After much discussion we decided to take a taxi to the train station – surely it couldn’t be worse than the airport and if it was then there must be a half decent hotel nearby where we could book a room for the day – right? It turns out that most of Delhi is relatively quiet at 4am with traffic like Edmonton on a Saturday afternoon so the taxi ride was ok. New Deli train station was a different matter though – the place was heaving with people; some hurrying around looking for tickets and departing trains, others arriving looking for taxis and hundreds more sleeping on the concrete floors. Clearly we have arrived in a third world country. The smell in the air was foul; a mixture of stale bodies, urine, feces, etc and the heat was already beginning to build. We did manage to find the "refreshment room", a small, relatively clean café serving cheap food and drinks, no A/C, but lots of fans. We set up camp between two fans at the back of the room and Sarah and the kids settled in while Derek set out to find a hotel and an internet connection.

Derek returned in due course with news that after touring the area with a tout he had found a hotel, but it wasn’t cheap and it wasn’t exactly clean….hmmm, maybe this café was beginning to look better and better. A half decent breakfast of omelette, toast and coffee for about $1 sealed the deal and we settled in to wait the expected 12 hours for our 8pm train.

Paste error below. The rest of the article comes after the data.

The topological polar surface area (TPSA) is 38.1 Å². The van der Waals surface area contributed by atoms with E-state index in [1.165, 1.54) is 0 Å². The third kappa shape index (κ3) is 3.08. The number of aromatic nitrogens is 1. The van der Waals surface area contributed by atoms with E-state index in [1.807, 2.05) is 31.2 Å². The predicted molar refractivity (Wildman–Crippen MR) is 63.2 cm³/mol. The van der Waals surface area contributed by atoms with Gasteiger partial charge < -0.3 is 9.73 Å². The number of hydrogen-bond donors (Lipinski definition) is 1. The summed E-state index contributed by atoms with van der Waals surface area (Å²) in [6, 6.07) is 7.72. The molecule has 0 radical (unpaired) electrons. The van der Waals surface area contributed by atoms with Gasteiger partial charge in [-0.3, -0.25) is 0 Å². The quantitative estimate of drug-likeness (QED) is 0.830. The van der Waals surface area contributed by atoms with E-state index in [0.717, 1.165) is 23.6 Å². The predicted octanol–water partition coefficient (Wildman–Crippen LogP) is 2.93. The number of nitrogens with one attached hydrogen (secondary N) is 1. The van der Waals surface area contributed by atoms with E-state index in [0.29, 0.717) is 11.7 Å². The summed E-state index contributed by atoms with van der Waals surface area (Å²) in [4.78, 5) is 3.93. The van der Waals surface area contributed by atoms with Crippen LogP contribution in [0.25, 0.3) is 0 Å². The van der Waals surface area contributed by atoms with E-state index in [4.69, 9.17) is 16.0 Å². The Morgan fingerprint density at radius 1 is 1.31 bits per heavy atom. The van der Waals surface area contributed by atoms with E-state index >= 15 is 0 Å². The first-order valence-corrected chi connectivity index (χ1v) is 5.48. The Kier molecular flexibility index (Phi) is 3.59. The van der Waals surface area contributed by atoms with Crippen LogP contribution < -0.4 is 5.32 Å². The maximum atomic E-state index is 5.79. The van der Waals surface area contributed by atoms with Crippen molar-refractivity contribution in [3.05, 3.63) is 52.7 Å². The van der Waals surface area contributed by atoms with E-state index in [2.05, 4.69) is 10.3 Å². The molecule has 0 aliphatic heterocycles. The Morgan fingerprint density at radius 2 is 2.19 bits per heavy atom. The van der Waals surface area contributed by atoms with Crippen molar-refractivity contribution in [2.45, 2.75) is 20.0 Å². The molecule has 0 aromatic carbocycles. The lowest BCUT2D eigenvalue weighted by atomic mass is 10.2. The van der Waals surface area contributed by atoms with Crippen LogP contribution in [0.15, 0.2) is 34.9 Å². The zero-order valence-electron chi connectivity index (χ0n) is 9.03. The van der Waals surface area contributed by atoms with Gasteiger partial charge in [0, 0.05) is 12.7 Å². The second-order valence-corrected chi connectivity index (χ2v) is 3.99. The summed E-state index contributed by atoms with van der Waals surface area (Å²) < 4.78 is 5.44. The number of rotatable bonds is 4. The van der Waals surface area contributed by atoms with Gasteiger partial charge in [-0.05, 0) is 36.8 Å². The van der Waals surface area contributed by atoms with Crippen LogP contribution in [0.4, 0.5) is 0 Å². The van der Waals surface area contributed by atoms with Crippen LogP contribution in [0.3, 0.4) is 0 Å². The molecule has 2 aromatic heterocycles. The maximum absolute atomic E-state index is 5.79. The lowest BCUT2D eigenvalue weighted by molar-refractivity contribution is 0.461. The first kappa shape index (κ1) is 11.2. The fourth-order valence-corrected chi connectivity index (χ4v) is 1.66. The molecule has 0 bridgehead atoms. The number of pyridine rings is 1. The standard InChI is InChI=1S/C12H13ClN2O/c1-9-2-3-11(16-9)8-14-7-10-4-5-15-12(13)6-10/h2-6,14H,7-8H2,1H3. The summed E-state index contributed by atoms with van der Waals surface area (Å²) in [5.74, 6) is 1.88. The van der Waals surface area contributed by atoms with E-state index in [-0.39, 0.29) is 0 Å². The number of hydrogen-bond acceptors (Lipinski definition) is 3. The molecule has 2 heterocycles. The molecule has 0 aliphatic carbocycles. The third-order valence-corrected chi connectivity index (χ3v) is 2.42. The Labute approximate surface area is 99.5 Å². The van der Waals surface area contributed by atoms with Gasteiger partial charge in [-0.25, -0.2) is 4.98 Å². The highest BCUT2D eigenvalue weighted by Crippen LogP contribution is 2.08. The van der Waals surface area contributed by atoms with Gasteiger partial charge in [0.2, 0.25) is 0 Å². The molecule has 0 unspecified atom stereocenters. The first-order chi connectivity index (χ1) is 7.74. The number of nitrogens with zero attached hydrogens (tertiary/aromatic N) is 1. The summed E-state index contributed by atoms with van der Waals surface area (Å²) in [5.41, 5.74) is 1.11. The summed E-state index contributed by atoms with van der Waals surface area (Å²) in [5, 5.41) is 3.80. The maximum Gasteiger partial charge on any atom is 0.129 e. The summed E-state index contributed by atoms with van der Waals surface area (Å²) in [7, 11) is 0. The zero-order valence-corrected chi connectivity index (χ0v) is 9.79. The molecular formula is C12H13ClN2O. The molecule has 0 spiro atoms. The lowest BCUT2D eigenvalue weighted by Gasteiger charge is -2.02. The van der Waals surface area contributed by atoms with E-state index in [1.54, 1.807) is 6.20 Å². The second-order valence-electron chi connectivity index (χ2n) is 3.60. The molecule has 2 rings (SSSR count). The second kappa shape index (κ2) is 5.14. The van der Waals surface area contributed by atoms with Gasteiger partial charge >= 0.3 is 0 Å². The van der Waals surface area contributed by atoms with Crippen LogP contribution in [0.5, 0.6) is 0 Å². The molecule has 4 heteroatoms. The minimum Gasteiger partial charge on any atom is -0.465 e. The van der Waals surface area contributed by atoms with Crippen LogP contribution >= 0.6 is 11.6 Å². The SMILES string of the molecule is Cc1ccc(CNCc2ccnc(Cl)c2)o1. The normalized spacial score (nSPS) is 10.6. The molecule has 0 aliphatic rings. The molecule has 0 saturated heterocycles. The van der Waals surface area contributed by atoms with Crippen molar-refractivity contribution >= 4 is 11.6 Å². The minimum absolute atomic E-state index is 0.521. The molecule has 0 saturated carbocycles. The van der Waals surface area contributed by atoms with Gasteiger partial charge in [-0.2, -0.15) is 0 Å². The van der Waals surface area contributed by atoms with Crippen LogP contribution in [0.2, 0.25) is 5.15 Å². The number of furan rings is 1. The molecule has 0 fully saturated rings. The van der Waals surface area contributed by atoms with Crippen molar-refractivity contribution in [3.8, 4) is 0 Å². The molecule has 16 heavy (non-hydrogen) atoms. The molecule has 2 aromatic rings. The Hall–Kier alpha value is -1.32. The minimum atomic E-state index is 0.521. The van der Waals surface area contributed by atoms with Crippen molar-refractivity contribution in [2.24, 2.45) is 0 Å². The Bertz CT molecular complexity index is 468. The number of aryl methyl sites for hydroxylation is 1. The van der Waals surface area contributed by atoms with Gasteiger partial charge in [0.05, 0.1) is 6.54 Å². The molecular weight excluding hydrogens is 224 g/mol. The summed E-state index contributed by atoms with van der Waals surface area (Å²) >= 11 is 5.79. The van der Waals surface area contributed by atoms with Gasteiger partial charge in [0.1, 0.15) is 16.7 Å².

The time passed surprisingly quickly and it turned out that our spot was a pretty good one for people watching. There was plenty of turnover in the café, with the odd group staying for an hour or two at a time, but none had the stamina of the Moody family, so in an ironic twist we almost became the locals! The food was good though, as proved by the lunchtime rush when there was a permanent line of about twenty people and it seemed that every employee in the building, the police, as well as a good number of passengers indulged in the lunchtime fare of either veg or non-veg thalis. The thali (mixed curry place) was excellent and we probably ate about six of them over the course of the day between the four of us; each thali consisting of three different veggie curries, pickle, roti bread and yoghurt, not bad for about 50 cents! It was also an opportunity to make some cultural observations and the kids were fascinated to watch the locals scooping rice and curry into their mouths using only their fingers.